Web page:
I was seduced by the cover. Taken in by the 70’s glamour girl posturing which adorned many a budget sound-alike album bearing titles such as “Top Of The Pops” and “Hot Hits” which provided a cheap facsimile of a hit record collection for the cash strapped youngster. I was both fascinated and appalled by these albums and owned quite a few which got binned quickly once I started to get into record buying.
These albums, although featuring talented session musicians and singers, were the ultimate in unhip and I must admit to feeling slightly misled by Ian Moss’ publishers using this format for the albums on show here which tend to be more undervalued than unhip. Musical tastes very much align with age, as anyone who can remember watching BBC TV’s “Top Of The Pops” with parents will testify and Moss is a few years older than me and so naturally our tastes differ with him having a bit of a penchant for blues influenced British rockers which have never done anything for me. However, he is certainly eclectic with his choices here taking in both the obscure and the mainstream and encompassing many musical styles (Rock n’ Roll, Jazz, Soul, Punk, Disco, Northern Soul, Reggae, Folk are amongst the genres represented here). It’s all written with a great deal of respect (although he really doesn’t like Oasis) as each of the 110 albums (where did the 100 in the title come from?) are valued and re-assessed.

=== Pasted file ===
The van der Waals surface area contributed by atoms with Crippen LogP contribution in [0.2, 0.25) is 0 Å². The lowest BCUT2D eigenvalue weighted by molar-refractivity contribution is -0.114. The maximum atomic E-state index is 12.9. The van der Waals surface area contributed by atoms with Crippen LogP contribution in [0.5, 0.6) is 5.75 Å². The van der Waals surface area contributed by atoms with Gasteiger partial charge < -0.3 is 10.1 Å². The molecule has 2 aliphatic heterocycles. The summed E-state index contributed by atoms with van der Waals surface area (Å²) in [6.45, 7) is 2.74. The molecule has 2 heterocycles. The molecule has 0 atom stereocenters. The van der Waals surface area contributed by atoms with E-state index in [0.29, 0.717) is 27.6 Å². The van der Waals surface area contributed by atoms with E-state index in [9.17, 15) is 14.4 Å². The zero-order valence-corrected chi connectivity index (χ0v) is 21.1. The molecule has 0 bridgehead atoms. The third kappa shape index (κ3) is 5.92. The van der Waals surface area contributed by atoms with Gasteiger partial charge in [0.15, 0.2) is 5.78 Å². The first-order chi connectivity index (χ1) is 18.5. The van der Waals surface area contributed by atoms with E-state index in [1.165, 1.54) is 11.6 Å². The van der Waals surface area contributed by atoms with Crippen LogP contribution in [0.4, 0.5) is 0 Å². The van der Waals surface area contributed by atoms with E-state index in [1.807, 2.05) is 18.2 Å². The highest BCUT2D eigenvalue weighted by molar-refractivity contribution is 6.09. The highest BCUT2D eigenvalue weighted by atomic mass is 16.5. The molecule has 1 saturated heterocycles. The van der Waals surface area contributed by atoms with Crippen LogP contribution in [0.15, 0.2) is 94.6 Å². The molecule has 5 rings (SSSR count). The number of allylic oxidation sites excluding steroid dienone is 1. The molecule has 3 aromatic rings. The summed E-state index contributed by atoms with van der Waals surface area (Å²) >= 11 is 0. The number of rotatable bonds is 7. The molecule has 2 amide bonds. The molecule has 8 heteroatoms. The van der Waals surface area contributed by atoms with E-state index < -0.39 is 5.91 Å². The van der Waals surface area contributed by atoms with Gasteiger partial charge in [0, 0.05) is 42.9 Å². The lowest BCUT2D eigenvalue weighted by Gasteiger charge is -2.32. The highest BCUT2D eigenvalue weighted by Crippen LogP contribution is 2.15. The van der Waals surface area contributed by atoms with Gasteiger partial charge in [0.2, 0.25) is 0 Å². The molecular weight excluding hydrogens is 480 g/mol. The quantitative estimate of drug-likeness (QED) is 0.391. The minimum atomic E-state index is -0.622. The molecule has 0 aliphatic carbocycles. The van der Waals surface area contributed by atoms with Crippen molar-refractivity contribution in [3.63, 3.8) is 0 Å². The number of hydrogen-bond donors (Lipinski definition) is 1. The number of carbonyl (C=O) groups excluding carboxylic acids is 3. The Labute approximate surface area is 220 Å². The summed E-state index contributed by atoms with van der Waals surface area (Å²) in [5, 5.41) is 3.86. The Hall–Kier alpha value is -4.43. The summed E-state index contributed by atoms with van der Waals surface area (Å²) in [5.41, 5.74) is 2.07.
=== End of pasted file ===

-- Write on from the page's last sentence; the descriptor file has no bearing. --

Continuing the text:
Ian Moss is a Manchester man who says his Top 5 Manchester acts are Roy Harper, 10CC, Buzzcocks, The Fall and The Prick Jaggers (me neither on the last one but Moss is a huge fan) with a collection as described in the foreword as being in a home which is “a living museum to the music of the last 75 years.” The driving force behind this book “celebrates musical diversity and encourages wider listening.” Our musical purchases as represented here only match a handful of times (great to see him describe the much under-rated Imagination’s debut as “a near flawless album that owed nothing to the rule book and all to inspiration and imagination.” I wore my vinyl copy of that album out.) One of the joys of reading this sort of book nowadays is (and I know I’ve said this before) that you can instantly go to Spotify and start listening. Not everything here is available, some is just too obscure but I have highlighted three of his recommendations (David Essex, ELO and Bim Sherman, the last of whom I have never heard of) for future listening. I enjoyed being allowed a glimpse into Ian Moss’ record collection even though this was not the cheese-fest I imagined (and hoped for) when I saw the book’s cover.
100 Unhip Albums was published by Empire Publications in 2019. I read the Kindle edition.